Wednesday, September 27, 2017

Lars P. Syll — Time to abandon statistical significance

As shown over and over again when significance tests are applied, people have a tendency to read ‘not disconfirmed’ as ‘probably confirmed.’ Standard scientific methodology tells us that when there is only say a 10 % probability that pure sampling error could account for the observed difference between the data and the null hypothesis, it would be more ‘reasonable’ to conclude that we have a case of disconfirmation. Especially if we perform many independent tests of our hypothesis and they all give about the same 10 % result as our reported one, I guess most researchers would count the hypothesis as even more disconfirmed.
We should never forget that the underlying parameters we use when performing significance tests are model constructions. Our p-values mean nothing if the model is wrong. And most importantly — statistical significance tests DO NOT validate models!
Lars P. Syll’s Blog
Time to abandon statistical significance
Lars P. Syll | Professor, Malmo University


Dan Lynch said...

Lars does not put forth a viable alternative. Should we ignore data and instead rely on bullshit?

All studies are flawed in some way, but that does not mean they have no value.

For example, there are flaws and uncertainties in many climate change studies, but that does not mean that we should dismiss those studies. Instead, we should ask questions and do more studies to answer those questions. In the meantime, we should act on the best available data, flawed though it may be.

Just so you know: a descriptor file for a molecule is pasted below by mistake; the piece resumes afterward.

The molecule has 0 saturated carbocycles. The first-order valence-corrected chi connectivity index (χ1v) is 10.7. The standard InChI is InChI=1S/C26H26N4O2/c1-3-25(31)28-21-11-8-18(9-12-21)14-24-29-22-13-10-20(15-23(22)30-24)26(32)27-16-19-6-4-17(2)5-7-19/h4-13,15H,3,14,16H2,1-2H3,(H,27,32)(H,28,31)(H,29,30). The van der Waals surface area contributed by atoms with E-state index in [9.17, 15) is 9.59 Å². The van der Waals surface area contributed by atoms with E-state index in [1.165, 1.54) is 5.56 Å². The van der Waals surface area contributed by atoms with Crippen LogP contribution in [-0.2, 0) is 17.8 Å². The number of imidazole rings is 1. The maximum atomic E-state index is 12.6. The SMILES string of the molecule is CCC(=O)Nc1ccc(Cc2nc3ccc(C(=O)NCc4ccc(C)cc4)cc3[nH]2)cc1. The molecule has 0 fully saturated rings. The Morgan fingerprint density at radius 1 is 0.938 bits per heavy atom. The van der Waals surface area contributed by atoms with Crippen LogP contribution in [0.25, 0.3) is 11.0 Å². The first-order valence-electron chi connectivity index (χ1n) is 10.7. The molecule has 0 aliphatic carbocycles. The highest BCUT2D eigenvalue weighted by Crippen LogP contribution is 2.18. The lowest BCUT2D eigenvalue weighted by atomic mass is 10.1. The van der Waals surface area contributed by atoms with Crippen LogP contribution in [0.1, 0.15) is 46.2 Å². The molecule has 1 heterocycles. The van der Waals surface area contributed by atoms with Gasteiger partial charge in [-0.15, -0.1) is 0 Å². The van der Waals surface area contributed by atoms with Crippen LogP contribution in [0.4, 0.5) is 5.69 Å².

I am constantly conducting experiments, collecting data, and trying to make sense of the data, to arrive at an understanding of how certain systems actually work. I am well aware of the limitations of data analysis, but the problem is, there is nothing better out there.

Tom Hickey said...

Lars has consistently been arguing for more realism and less reliance on formalism. This is especially evident in economics.

In addition to all the points that Dan makes, it is also necessary to critique models for realism. e.g., of assumptions.

Science has two functions. One is epistemological and the other is pragmatic. The epistemological function of science is to provide causal explanations that can be subjected to testing. The pragmatic function is making predictions that are useful other than in testing hypothesis as a way of assessing the explanatory power of a causal explanation embedded in a model.